Cross-sectional studies have found an association between depression and hopelessness symptoms (Breitbart et al., 2000). However, hopelessness may also occur independent of depression (Hirsch & Conner, 2006) or as a precursor to depression (Dunn, 2005). Depression is one of the most common psychological disorders diagnosed among Latinos (Alegría, Shrout, et al., 2007; Vega et al., 1998). Hopelessness among Latino men (Karel & Moye, 2002) and Latinas (Myers et al., 2002) has been identified as a strong predictor of depression. The 12-month prevalence of psychiatric disorders (depression, anxiety, and substance disorders) among U.S.-born Latinos has been estimated at 19.2 percent, whereas the prevalence rates among Latino immigrants who arrived before age 6 (18.1 percent) and Latino immigrants who arrived after age 6 (13.5 percent) were lower (Alegría, Shrout, et al., 2007). In the aggregate, these rates are a source of concern, but the same study reported that, after adjusting for immigration status and age, Latinas had 73 percent higher odds of experiencing depression disorders than did Latino men. Some of the triggers for hopelessness and depression among low-income Mexican-ancestry women are partner issues; family factors; feelings of being alone; inability to provide for material needs; physical symptoms and experiences; and vague, nonspecific reasons (Heilemann et al., 2004). Personal, familial, and social–environmental factors in combination may influence the experience of hopelessness. Socioeconomic status, employment status, education, experiences with discrimination (Durant et al., 2006; Shek, 2002), social support (Park, 2000), and the quality of the parent–child relationship have been identified as possible contributors to hopelessness (Shek, 1998). Small levels of conflict are normative among families with adolescents. Among some immigrant families, however, the levels of conflict may be higher when parents and children go through the process of acculturating at different paces, and linguistic and cultural gaps ensue (Szapocznik & Williams, 2000). Among Latino families, family unity and family bonding are paramount, and parent–adolescent conflict may be perceived by parents as especially problematic because it implies a lack of respect and consideration from children, which is perceived as a threat to family unity (Knight, Bernal, & Carlo, 1995).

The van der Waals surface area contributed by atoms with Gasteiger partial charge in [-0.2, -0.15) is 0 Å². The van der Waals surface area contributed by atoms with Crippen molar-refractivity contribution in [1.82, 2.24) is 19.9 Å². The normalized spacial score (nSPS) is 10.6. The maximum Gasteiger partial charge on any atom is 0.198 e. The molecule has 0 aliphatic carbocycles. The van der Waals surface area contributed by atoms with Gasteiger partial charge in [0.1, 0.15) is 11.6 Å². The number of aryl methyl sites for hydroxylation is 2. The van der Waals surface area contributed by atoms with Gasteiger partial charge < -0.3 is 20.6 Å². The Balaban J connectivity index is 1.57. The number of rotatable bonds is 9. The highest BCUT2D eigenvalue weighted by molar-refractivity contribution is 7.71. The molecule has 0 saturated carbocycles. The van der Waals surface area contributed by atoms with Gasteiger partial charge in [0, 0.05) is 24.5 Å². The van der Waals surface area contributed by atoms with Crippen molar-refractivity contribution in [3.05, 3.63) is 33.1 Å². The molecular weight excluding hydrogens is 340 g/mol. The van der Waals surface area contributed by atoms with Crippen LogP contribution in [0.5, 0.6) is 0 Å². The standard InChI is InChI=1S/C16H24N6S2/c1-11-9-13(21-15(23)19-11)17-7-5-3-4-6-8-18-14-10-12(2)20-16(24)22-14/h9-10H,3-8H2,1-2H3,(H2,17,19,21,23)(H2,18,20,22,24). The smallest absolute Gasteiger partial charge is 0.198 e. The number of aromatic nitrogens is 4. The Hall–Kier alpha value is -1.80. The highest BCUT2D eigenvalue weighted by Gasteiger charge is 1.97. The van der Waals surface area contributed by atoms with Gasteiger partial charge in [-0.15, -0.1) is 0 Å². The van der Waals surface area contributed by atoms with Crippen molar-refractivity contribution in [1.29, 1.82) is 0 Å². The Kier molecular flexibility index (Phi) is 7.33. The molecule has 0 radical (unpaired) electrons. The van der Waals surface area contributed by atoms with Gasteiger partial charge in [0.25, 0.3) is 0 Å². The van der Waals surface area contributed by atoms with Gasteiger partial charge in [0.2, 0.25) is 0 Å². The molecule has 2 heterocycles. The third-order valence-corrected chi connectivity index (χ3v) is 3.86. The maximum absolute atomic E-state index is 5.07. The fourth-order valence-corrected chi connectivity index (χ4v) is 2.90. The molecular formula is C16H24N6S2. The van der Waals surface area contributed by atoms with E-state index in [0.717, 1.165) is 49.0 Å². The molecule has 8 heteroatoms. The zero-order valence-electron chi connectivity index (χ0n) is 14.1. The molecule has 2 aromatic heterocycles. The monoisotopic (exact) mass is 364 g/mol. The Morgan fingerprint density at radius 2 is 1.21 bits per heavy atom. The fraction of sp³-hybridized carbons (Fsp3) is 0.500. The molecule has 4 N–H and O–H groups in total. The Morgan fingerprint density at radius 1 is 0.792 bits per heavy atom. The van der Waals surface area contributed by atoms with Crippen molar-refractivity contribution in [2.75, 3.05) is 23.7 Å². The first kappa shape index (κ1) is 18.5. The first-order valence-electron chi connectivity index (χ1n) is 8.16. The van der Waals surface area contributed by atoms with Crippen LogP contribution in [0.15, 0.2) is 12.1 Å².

Among Mexican-heritage individuals and other Latinos, hopelessness can be related to fatalism—the expectation that one will suffer in life and that one needs to be stoic about it and, thus, cannot be depressed about it (Marsiglia & Kulis, 2009). This culturally specific coping strategy may allow for the presence of hopelessness in the absence of depression.
In the face of adversity, a lack of social support may lead to hopelessness, and this in turn may accelerate the onset of HD (Gustavsson-Lilius, Julkunen, & Hietanen, 2007). Even the perception of support is important. Sometimes the perception that aid and support are available (the general sense of being cared for by others and the perceived availability of support) contributes to general mental and physical well-being (Mulvaney-Day, Alegría, & Sribney, 2006). The importance of social support lies partly in that it empowers individuals because being part of a social network helps people feel less alone and more in control of events (Cassidy, 1999). This is especially relevant among Mexican-heritage and other Latinos living in the United States, because they may not have family residing close by because of immigration, and they may not find friends who have common beliefs and values.
Some studies have suggested that women give and receive more support than men (House, Umberson, & Landis, 1988). It seems that, in some ways, social support matters more to women. For example, a significant relationship between low social support and disturbed sleep has been identified among women, but not among men (Nordin, Knuttson, Sundbom, & Stegmayr, 2005).